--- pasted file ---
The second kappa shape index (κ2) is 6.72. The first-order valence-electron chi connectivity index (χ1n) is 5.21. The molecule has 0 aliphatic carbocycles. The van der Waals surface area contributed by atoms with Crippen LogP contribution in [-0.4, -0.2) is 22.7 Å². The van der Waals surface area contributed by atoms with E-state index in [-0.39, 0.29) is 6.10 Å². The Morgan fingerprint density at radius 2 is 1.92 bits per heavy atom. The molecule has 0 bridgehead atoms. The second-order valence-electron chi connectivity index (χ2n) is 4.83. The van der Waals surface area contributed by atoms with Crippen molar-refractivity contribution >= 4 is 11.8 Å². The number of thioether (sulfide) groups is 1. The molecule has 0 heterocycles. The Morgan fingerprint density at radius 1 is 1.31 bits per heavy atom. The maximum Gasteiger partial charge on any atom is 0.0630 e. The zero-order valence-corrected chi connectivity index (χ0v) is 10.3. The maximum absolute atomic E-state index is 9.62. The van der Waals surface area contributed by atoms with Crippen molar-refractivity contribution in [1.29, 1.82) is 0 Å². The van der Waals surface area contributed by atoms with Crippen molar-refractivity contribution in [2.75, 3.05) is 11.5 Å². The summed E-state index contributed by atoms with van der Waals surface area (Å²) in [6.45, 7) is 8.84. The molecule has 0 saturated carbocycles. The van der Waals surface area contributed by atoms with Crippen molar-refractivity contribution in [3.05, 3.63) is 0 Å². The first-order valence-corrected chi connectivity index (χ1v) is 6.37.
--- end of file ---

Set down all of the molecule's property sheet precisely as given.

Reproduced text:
The second kappa shape index (κ2) is 6.72. The first-order valence-electron chi connectivity index (χ1n) is 5.21. The molecule has 0 aliphatic carbocycles. The van der Waals surface area contributed by atoms with Crippen LogP contribution in [-0.4, -0.2) is 22.7 Å². The van der Waals surface area contributed by atoms with E-state index in [-0.39, 0.29) is 6.10 Å². The Morgan fingerprint density at radius 2 is 1.92 bits per heavy atom. The molecule has 0 bridgehead atoms. The second-order valence-electron chi connectivity index (χ2n) is 4.83. The van der Waals surface area contributed by atoms with Crippen molar-refractivity contribution >= 4 is 11.8 Å². The number of thioether (sulfide) groups is 1. The molecule has 0 heterocycles. The Morgan fingerprint density at radius 1 is 1.31 bits per heavy atom. The maximum Gasteiger partial charge on any atom is 0.0630 e. The zero-order valence-corrected chi connectivity index (χ0v) is 10.3. The maximum absolute atomic E-state index is 9.62. The van der Waals surface area contributed by atoms with Crippen molar-refractivity contribution in [1.29, 1.82) is 0 Å². The van der Waals surface area contributed by atoms with Crippen molar-refractivity contribution in [2.75, 3.05) is 11.5 Å². The summed E-state index contributed by atoms with van der Waals surface area (Å²) in [6.45, 7) is 8.84. The molecule has 0 saturated carbocycles. The van der Waals surface area contributed by atoms with Crippen molar-refractivity contribution in [3.05, 3.63) is 0 Å². The first-order valence-corrected chi connectivity index (χ1v) is 6.37.